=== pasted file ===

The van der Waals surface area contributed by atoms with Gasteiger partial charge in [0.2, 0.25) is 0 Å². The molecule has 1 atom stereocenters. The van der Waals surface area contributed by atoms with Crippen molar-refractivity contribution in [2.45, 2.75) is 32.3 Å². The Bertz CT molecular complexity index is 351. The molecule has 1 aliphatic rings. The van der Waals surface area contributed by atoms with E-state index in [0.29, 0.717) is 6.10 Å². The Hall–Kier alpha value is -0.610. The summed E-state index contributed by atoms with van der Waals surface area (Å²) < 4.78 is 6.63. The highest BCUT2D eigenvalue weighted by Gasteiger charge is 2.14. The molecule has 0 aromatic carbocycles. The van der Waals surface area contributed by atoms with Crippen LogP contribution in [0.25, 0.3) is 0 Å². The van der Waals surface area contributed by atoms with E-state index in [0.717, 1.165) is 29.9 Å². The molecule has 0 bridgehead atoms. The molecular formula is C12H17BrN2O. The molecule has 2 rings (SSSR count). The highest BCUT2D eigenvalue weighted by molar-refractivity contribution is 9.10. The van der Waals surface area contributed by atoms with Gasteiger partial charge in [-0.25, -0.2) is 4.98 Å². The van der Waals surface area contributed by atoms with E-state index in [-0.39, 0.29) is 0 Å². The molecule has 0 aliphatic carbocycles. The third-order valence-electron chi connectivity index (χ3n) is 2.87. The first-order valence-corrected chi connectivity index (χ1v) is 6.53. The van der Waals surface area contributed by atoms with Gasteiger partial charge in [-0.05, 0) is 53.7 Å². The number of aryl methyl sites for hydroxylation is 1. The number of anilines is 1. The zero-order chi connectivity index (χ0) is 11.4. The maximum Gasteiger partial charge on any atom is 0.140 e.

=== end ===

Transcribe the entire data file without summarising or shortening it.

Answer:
The van der Waals surface area contributed by atoms with Gasteiger partial charge in [0.2, 0.25) is 0 Å². The molecule has 1 atom stereocenters. The van der Waals surface area contributed by atoms with Crippen molar-refractivity contribution in [2.45, 2.75) is 32.3 Å². The Bertz CT molecular complexity index is 351. The molecule has 1 aliphatic rings. The van der Waals surface area contributed by atoms with E-state index in [0.29, 0.717) is 6.10 Å². The Hall–Kier alpha value is -0.610. The summed E-state index contributed by atoms with van der Waals surface area (Å²) < 4.78 is 6.63. The highest BCUT2D eigenvalue weighted by Gasteiger charge is 2.14. The molecule has 0 aromatic carbocycles. The van der Waals surface area contributed by atoms with Crippen LogP contribution in [0.25, 0.3) is 0 Å². The van der Waals surface area contributed by atoms with E-state index in [0.717, 1.165) is 29.9 Å². The molecule has 0 bridgehead atoms. The molecular formula is C12H17BrN2O. The molecule has 2 rings (SSSR count). The highest BCUT2D eigenvalue weighted by molar-refractivity contribution is 9.10. The van der Waals surface area contributed by atoms with Gasteiger partial charge in [-0.25, -0.2) is 4.98 Å². The van der Waals surface area contributed by atoms with E-state index in [-0.39, 0.29) is 0 Å². The molecule has 0 aliphatic carbocycles. The third-order valence-electron chi connectivity index (χ3n) is 2.87. The first-order valence-corrected chi connectivity index (χ1v) is 6.53. The van der Waals surface area contributed by atoms with Gasteiger partial charge in [-0.05, 0) is 53.7 Å². The number of aryl methyl sites for hydroxylation is 1. The number of anilines is 1. The zero-order chi connectivity index (χ0) is 11.4. The maximum Gasteiger partial charge on any atom is 0.140 e.